Little helpful tip: If you think you might get a Christmas gift from me, don't look at my Ravelry page for a while.
In some ways, I'm as insane about things as ever - 14 gifts between now and Dec. 20, though 3 are already complete. Mind you, this is the year I found hats. And hats, my friends, they're very fun and fast - and practical, and cute. Really, what was I waiting for?? Note: I'm making some hats and some other things. Not all gifts are hats.
The truth is that it's all about me. I have a pin-head, fine hair and a pixie cut: hats tend to look terrible because they're all massively huge on me. It's put a bad taste in my mouth. Happily, though, I finally realizedthat making hats to-fit is a piece of cake by comparison with fitting a sweater or a pair of pants or, let's say, a bra. I won't get too much into it but I'm using drape and yarn tension to my advantage - in addition to accurate measurements of head circumference and crown depth. I don't go from the pattern instructions. Patterns like to make huge hats. I figure out how big I want the thing to be, what drape I'm looking for, and then I do the math. The end result is a hat in the size I want which is to say the size I'm anticipating. It's just key to scale the pattern so that you can divide the number of stitches you use by the stitch repeat and get a whole number.
No, I haven't been knitting size-test gauge swatches and I know that's risky (esp. when I'm unfamiliar with how a yarn will block). The thing is, I measure often as I'm knitting in the round so I know my gauge constantly and I'm willing to do some fancy footwork on the fly. My objective is to knit a hat with about 3 inches of negative ease. That's more than any pattern (I've found) allows for, but I find that yarn can stretch ridiculously. Even if the hat blocks small, there's more than enough room when a person wears it. I'm infinitely more attuned to the likelihood that a hat will be too large than too small.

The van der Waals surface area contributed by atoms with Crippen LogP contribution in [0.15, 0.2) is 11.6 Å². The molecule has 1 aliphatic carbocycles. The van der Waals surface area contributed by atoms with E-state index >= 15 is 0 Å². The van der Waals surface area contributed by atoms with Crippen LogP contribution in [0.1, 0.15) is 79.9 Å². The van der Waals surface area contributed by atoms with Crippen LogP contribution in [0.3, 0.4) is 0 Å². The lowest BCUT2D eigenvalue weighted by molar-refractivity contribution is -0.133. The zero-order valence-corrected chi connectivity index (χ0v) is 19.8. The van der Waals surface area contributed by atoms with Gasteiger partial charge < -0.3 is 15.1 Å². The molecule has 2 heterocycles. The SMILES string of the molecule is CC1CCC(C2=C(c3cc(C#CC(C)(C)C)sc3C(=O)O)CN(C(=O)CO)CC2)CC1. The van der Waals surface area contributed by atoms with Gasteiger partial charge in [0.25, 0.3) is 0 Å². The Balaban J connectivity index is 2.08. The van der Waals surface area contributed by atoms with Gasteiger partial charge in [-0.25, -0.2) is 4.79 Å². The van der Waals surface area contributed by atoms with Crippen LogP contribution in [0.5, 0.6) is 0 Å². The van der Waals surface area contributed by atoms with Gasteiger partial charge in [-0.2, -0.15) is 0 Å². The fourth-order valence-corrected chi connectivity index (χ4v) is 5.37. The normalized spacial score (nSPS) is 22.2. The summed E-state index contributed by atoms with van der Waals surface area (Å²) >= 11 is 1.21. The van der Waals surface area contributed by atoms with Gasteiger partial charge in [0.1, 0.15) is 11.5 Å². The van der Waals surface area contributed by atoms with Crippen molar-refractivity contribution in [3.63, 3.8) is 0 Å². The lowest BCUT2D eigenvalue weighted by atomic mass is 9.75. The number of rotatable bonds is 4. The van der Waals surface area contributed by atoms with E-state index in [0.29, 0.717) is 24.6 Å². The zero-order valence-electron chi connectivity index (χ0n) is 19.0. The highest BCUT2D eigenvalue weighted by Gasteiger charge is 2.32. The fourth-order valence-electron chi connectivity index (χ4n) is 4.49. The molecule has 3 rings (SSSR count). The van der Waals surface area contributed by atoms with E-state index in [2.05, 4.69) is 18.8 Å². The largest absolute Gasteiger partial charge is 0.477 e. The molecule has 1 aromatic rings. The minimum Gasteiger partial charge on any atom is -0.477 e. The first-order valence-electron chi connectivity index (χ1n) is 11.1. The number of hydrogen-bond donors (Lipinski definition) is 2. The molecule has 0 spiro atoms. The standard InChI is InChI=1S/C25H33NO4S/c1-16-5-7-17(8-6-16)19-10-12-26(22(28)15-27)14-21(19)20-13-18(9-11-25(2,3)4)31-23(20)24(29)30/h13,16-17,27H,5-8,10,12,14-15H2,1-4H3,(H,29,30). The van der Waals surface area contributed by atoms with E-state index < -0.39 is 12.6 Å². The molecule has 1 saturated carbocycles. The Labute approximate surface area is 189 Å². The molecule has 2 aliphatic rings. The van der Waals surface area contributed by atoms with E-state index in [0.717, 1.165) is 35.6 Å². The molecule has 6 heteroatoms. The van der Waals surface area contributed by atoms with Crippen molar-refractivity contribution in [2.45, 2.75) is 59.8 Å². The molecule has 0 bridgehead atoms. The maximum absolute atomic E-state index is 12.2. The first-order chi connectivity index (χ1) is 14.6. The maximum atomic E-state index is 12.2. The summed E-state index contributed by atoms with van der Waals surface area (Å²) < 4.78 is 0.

At any rate, I've been knitting hats for about a week and a half. Don't take my advice on anything!
Here's a hat I knit for my niece:
|Honeycomb Cable Cap by Jennifer Hagan|
The yarn is not cheap. You can do approximately as well with Quince, in terms of the springy nature of the yarn, at much less cost. But it sure is nice to pick up a skein in the store and just start knitting.
I used the smallest pattern size and then sized it down considerably more by cutting out one row repeat and using a smaller needle. Yeah, I realize this looks like a toddler hat, but my nine year-old niece is SO tiny that she still sits in a car seat and a modified high chair. She weighs like 50 pounds. Note: My sister, as a child, was little like this and now she's taller than me.
The proportions of the honeycomb will look better in my next version, to be made for my other niece (who has a slightly larger head). I'll be able to do another cable repeat and the ratio of cables to crown decreases will favour the cables.
I should also say that this design is very simple. The cables are a bit fussy but they happen for 2 out of 12 rows, so it's barely a blip. BTW, the K1P1 rib threw me a bit when I was tired. I somehow managed to flip the work inside out and knit backwards - basically short rowing half the hat circumference. Which means, when I realized this (2 half-rows later) I had to short row on the other side of the hat to restore row equilibrium. OK, I could have ripped back, but my solution seemed more efficient, no?
So, today's questions: Have you knit this cap and, if yes, do you love it? What do you think of Madeline Tosh yarn? Are you Xmas knitting and, if yes, to what extent? BTW, you can see some of my planned projects in my Ravelry queue if you're interested... Let's talk!